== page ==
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Should I Put My GPA on My Resume [Where & How to List It]

Should I Put My GPA on My Resume [Where & How to List It]

A GPA on a resume or not? That is the question. Will listing a GPA score boost your chances of landing a job, or will it effectively crush them? Let’s take a closer look.

As seen in:

A high GPA is something every employer would like to see on your resume.


Or is it?


And what is considered a high GPA in the first place?


Fret not.


You’re about to find out all there is to know about whether or not you should include GPA on a resume.


This article will show you:


  • What to do if your GPA isn’t that great.

  • How to make the most of your grade point average.

  • What GPA to include in the first place? General, Major GPA?

  • Can you round it up to make it look better?


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Should I Put My GPA on My Resume?


First off:


Know that putting a GPA on a resume is optional. Most of the time, at least.


That being said—


Put your GPA on a resume:


  • If the employer requests it.
  • If it was 3.5 or higher, and
  • You’re applying for your first job, or
  • You graduated within the last 2–3 years.




The first point is pretty much self-explanatory. If the employer asks you for your GPAs (or transcripts, or test scores, etc.) you obviously should produce them.


Pro Tip: It’s better to leave out your GPA entirely than make untrue statements. Don’t lie about your GPA on a resume. In fact, lying on a resume is never a good idea.


If your GPA is 3.5 or higher (on a 4-point scale), put it on your resume.


When your professional experience is non-existent, your GPA could be seen as a kind of performance indicator by certain employers.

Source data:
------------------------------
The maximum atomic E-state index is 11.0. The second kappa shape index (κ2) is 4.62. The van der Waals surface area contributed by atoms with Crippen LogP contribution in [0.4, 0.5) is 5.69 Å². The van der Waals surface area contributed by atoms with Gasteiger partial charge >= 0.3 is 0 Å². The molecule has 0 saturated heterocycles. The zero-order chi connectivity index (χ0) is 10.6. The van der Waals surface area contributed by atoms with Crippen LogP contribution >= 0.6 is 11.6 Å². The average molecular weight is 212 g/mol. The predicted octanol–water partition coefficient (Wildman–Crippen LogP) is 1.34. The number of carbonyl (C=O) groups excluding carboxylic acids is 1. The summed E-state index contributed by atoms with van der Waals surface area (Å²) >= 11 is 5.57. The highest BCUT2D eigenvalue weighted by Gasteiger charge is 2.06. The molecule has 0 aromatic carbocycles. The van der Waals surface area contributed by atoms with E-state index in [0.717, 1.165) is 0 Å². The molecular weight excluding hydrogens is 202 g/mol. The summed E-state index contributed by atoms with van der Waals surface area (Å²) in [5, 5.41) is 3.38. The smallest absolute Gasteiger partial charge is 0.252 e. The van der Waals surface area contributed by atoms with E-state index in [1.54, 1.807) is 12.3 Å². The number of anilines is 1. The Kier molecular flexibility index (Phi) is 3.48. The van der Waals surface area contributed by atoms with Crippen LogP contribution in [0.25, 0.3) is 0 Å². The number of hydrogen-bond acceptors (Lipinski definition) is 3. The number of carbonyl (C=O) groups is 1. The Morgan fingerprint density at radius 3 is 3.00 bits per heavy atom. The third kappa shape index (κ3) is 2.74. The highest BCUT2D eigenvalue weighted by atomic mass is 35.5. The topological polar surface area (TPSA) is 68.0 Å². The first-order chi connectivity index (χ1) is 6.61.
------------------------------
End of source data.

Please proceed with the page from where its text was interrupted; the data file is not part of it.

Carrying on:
Some of you may ask: Should I put a 3.44 GPA on my resume? Or Can you round up a GPA on a resume?




We do NOT recommend rounding your GPA on a resume. Neither up nor down.


Just put your GPA on a resume the way it is.




If the recruiter sees a discrepancy between your resume and academic records, you'll have to explain it.


Which may not be very comfortable.




If for some reason your GPA has three decimal digits, simply truncate the last one. That’s always your safest bet.


Here’s how it works:


If a 3.443 GPA is on your transcript, make it 3.44.




Rounding up is dodgy. After all, why not round off 3.7 to 4.0? See the point?


Pro Tip: There are certain occupations (investment banking for one) where your GPA is of paramount importance and listing it on your resume is required.



When Not to Put GPA on a Resume


Truth be told:


It’s enough to flip all the conditions from the previous section to know the answer.




Do NOT put a GPA on your resume:


  • If the employer doesn’t request it.
  • If it was lower than 3.5, and
  • You’re not applying for your first job, or
  • You graduated more than 2–3 years ago.


Let’s break it down quickly.


Listing a GPA on a resume is optional. If the employer doesn’t request it, you’re under no obligation to put it there.


If your GPA is lower than 3.5, there’s nothing to brag about. Sorry.


If you already have work experience it will matter much more than your grades.


Even though the 2019 NACE Job Outlook Survey shows that more and more employers will be screening fresh grad resumes for GPAs—